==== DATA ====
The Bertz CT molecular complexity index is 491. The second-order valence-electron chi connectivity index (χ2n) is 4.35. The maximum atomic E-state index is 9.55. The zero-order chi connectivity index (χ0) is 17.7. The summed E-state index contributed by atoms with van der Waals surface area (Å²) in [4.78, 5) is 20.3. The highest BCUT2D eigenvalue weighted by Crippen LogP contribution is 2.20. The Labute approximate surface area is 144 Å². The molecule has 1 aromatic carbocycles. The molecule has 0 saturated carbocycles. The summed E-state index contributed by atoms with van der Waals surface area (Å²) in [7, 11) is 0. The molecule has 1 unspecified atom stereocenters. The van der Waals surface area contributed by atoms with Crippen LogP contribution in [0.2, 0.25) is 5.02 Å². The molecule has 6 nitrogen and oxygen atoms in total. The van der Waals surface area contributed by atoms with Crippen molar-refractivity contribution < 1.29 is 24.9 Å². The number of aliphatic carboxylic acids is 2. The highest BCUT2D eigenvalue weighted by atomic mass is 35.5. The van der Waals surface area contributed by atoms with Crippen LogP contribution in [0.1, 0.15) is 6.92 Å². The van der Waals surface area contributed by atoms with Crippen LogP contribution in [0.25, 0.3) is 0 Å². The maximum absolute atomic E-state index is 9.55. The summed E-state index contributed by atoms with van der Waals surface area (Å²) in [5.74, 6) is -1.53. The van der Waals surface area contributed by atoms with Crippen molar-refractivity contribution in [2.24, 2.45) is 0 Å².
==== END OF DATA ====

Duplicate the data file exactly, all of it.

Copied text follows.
The Bertz CT molecular complexity index is 491. The second-order valence-electron chi connectivity index (χ2n) is 4.35. The maximum atomic E-state index is 9.55. The zero-order chi connectivity index (χ0) is 17.7. The summed E-state index contributed by atoms with van der Waals surface area (Å²) in [4.78, 5) is 20.3. The highest BCUT2D eigenvalue weighted by Crippen LogP contribution is 2.20. The Labute approximate surface area is 144 Å². The molecule has 1 aromatic carbocycles. The molecule has 0 saturated carbocycles. The summed E-state index contributed by atoms with van der Waals surface area (Å²) in [7, 11) is 0. The molecule has 1 unspecified atom stereocenters. The van der Waals surface area contributed by atoms with Crippen LogP contribution in [0.2, 0.25) is 5.02 Å². The molecule has 6 nitrogen and oxygen atoms in total. The van der Waals surface area contributed by atoms with Crippen molar-refractivity contribution < 1.29 is 24.9 Å². The number of aliphatic carboxylic acids is 2. The highest BCUT2D eigenvalue weighted by atomic mass is 35.5. The van der Waals surface area contributed by atoms with Crippen LogP contribution in [0.1, 0.15) is 6.92 Å². The van der Waals surface area contributed by atoms with Crippen LogP contribution in [0.25, 0.3) is 0 Å². The maximum absolute atomic E-state index is 9.55. The summed E-state index contributed by atoms with van der Waals surface area (Å²) in [5.74, 6) is -1.53. The van der Waals surface area contributed by atoms with Crippen molar-refractivity contribution in [2.24, 2.45) is 0 Å².